Australasian student congress to ‘critically assess the status quo’

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Mapungubwe Interpretation Centre by Peter Rich Architects.

Mapungubwe Interpretation Centre by Peter Rich Architects. Image: Robert Rich

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Canal Swimmers club by Atelier Bow-Wow.

Canal Swimmers club by Atelier Bow-Wow. Image: Atelier Bow-Wow

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Bloom by Rael San Fratello.

Bloom by Rael San Fratello. Image: Matthew Millman

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500 Broadway by Koning Eizenberg Architecture.

500 Broadway by Koning Eizenberg Architecture. Image: Koning Eizenberg Architecture

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<i>Made in Australia - The future of Australian cities</i>. Bolleter, J., & Weller, R. (2013).

Made in Australia - The future of Australian cities. Bolleter, J., & Weller, R. (2013). Image: supplied

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Bunbury Catholic College by CODA Studio.

Bunbury Catholic College by CODA Studio. Image: Peter Bennetts

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Gainsford Road E17 microhousing development in London by Pocket Living.

Gainsford Road E17 microhousing development in London by Pocket Living. Image: Pocket Living

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Bondi House by CplusC Architectural Workshop.

Bondi House by CplusC Architectural Workshop. Image: Murray Fredericks

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Alexandra Interpretation Centre by Peter Rich Architects.

Alexandra Interpretation Centre by Peter Rich Architects. Image: Barry Goldman

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Mapungubwe Interpretation Centre by Peter Rich Architects.

Mapungubwe Interpretation Centre by Peter Rich Architects. Image: Robert Rich

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The 2017 Australasian Student Architecture Congress, to be held in Sydney, features a politically charged program with a line-up of speakers from the region and further afield that organizers hope will “critically assess the status quo” in architecture.

Founded in the 1960s and hosted biennially in cities across Australia, New Zealand and Papua New Guinea, the conference has in the past played host to architects Harry Seidler and Glenn Murcutt, Sarah Wigglesworth, and former Australian Prime Minister Gough Whitlam.

Canal Swimmers club by Atelier Bow-Wow. Image:  Atelier Bow-Wow

This year’s conference – titled “Agency” – follows on from preceding events that attempted to engage with urgent issues. The 2011 conference “Flux,” for instance, examined the role architecture might play in responding to a changing environment, while “Nexus,” in 2013, was focused on the different ways architects can understand and interact with cities.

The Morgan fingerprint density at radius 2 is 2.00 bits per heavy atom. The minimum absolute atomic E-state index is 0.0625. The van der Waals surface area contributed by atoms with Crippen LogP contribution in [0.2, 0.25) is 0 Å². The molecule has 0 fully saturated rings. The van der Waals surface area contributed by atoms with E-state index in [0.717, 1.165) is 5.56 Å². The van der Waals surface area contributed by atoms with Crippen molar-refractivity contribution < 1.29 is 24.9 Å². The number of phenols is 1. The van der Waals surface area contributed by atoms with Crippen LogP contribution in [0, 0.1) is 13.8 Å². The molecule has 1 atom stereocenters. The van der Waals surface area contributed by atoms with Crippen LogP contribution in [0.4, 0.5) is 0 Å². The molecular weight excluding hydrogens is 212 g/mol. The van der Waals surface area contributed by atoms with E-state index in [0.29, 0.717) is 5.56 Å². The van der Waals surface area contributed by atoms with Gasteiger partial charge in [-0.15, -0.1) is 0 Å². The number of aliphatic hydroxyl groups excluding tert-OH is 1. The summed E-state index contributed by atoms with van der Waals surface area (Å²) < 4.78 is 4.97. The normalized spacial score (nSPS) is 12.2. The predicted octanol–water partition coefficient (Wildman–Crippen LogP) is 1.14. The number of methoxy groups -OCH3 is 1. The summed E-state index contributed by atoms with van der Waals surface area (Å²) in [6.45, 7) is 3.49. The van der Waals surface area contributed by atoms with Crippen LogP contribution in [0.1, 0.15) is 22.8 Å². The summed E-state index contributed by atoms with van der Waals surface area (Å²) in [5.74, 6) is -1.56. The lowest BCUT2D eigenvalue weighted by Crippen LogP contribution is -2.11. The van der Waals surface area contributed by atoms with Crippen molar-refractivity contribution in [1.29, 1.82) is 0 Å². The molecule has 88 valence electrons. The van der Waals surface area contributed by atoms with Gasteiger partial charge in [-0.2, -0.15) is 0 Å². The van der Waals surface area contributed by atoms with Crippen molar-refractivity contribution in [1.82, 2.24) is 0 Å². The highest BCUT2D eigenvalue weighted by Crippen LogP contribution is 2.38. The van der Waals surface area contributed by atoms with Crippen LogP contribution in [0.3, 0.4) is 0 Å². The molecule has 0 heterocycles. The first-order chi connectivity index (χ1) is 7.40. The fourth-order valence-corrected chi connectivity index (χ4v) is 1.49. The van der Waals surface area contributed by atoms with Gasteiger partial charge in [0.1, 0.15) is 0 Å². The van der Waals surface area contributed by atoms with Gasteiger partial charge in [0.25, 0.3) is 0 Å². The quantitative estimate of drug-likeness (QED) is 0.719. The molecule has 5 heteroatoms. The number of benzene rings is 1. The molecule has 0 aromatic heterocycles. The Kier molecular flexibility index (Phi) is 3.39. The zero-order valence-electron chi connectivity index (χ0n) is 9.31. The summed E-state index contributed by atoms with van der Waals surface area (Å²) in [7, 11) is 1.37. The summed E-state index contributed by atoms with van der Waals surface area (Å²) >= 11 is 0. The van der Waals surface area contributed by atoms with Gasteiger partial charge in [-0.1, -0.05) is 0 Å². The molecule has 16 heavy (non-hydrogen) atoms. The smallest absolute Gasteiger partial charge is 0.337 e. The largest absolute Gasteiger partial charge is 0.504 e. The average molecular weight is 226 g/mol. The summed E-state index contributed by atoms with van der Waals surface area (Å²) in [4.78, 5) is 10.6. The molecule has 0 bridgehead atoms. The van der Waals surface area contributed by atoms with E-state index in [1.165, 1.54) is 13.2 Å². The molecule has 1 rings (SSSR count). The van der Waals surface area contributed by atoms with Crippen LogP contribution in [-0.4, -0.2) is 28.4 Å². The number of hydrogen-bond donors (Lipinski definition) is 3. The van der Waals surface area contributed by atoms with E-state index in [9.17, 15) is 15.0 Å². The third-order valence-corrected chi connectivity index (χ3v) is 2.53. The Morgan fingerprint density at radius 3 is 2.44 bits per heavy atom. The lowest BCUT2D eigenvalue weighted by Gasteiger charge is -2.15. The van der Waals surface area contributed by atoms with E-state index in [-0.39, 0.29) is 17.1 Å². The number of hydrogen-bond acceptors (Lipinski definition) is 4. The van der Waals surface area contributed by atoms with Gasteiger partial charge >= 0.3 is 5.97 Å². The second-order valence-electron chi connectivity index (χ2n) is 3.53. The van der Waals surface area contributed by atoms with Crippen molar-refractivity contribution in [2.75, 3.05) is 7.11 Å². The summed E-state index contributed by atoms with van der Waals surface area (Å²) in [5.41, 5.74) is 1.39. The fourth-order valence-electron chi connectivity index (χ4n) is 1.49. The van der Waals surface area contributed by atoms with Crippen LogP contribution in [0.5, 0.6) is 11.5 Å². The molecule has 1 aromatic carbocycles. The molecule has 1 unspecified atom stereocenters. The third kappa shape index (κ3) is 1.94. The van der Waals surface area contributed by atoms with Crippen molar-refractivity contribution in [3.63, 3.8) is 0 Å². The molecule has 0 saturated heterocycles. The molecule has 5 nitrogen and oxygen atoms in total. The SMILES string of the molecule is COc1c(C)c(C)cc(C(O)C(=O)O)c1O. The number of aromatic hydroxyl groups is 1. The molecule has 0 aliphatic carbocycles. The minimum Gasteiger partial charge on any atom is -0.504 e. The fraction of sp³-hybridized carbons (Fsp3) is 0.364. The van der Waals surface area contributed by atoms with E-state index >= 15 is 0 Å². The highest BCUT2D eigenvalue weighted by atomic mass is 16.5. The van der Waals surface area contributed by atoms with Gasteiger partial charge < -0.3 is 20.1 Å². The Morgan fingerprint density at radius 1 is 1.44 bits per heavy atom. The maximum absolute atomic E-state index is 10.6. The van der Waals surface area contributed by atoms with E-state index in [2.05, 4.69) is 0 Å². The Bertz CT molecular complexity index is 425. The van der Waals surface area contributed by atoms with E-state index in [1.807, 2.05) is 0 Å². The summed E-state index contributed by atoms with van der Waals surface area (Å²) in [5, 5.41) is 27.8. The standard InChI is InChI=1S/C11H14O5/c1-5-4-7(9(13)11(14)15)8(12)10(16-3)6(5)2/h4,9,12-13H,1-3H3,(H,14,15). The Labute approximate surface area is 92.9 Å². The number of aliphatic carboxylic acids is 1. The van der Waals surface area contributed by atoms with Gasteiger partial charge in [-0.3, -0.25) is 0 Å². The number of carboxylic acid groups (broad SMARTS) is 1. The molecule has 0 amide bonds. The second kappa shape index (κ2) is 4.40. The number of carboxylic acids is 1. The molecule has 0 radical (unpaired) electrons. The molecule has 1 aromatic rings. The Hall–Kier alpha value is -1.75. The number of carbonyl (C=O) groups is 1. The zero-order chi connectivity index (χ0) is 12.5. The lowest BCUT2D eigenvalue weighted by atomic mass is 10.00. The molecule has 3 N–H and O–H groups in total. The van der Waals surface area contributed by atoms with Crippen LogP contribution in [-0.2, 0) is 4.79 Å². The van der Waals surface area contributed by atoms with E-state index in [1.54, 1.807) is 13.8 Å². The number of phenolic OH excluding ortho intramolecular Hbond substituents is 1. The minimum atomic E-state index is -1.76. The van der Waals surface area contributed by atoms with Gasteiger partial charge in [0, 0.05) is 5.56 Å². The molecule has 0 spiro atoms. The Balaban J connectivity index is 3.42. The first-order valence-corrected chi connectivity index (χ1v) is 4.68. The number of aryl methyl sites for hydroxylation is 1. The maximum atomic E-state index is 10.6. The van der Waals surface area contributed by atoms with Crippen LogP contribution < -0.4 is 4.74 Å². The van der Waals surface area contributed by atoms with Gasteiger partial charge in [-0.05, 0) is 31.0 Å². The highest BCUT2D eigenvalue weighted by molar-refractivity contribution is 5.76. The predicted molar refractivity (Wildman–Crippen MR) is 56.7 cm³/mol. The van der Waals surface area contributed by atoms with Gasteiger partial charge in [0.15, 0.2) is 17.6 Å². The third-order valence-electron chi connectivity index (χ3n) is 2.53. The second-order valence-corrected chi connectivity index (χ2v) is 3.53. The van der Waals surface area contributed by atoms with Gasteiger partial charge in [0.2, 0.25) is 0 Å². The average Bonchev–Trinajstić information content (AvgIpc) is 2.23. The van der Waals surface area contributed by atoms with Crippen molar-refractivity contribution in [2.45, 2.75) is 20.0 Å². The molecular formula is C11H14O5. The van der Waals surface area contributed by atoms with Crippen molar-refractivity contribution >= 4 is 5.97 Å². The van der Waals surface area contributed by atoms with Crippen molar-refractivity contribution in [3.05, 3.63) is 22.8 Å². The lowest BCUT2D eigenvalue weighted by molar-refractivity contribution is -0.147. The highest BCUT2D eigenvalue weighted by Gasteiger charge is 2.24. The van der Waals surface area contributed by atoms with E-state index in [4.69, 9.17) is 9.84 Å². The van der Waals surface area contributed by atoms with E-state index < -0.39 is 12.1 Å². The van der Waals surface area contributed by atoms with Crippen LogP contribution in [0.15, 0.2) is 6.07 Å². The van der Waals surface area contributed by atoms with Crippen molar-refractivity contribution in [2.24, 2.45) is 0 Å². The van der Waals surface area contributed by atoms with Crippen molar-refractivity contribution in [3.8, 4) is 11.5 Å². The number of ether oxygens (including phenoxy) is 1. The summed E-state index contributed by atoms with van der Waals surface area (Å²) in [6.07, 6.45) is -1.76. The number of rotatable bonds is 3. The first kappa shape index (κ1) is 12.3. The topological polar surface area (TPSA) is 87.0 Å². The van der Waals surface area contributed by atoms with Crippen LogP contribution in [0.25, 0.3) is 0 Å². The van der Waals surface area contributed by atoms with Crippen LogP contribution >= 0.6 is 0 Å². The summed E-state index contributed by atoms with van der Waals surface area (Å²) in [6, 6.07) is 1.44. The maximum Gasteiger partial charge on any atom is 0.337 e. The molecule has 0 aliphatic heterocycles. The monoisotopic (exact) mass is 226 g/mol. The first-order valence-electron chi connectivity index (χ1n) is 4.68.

The conference’s creative directors, Estelle Rehayem (UTS, SJB Architects) and Peter Nguyen (Cox Architecture), said, “Like many students who represent the next generation of architects, our interest in architectural agency comes at a time when architecture’s role as social, cultural and artistic expression has become secondary to the generation of financial return.” 

Australasian cities are disproportionately represented among lists of the world’s most unaffordable cities. Sydney, where the median house price hit $1.1 million earlier in 2017, was found to be the second-most unaffordable city in the world behind Hong Kong, according to the 2017 Demographia International Housing Affordability Survey, with housing costing 12.2 times the median household income. Auckland (fourth) and Melbourne (sixth), followed closely behind. 

“We are concerned about the effectiveness of our current modes of pedagogy and practice in addressing the role that architecture will play in coming decades,” said Rehayem and Nguyen, who have led a team of 15 student volunteers in organizing the conference. 

They said the conference would “examine existing and potential business models, question what ‘social’ architecture might look like, myth-bust pre-conceptions of the property industry and share insights into the dark matter that shapes to planning and regulation policy.

“At a time when society seems to be fractured along ideological lines, the incoming generation of architects need to critically assess the status-quo of the ‘three architectures’: architecture as a building, theory and a profession.” The conference will hop between the University of Sydney, University of  NSW and UTS over three days.

500 Broadway by Koning Eizenberg Architecture. Image:  Koning Eizenberg Architecture

International speakers include Yoshiharu Tsukamoto (Atelier Bow-Wow, Tokyo), Julie Eizenberg (Koning Eizenberg Architecture, Los Angeles), Virginia San Fratello (Rael San Fratello/Emerging Objects, San Francisco), Jeremy Till (Pro Vice Chancellor Central St Martins, London), Peter Rich (Peter Rich Architects, Johannesburg).

Australian speakers include Emma Williamson and Kieran Wong (CODA Studio/COX Architecture), Julian Bolleter (Australian Urban Design Research Centre), Clare Sowden (AECOM), Clinton Cole (C plus C Architectural Workshop), Robert Beson (AR-MA)

For more information on the conference, go here


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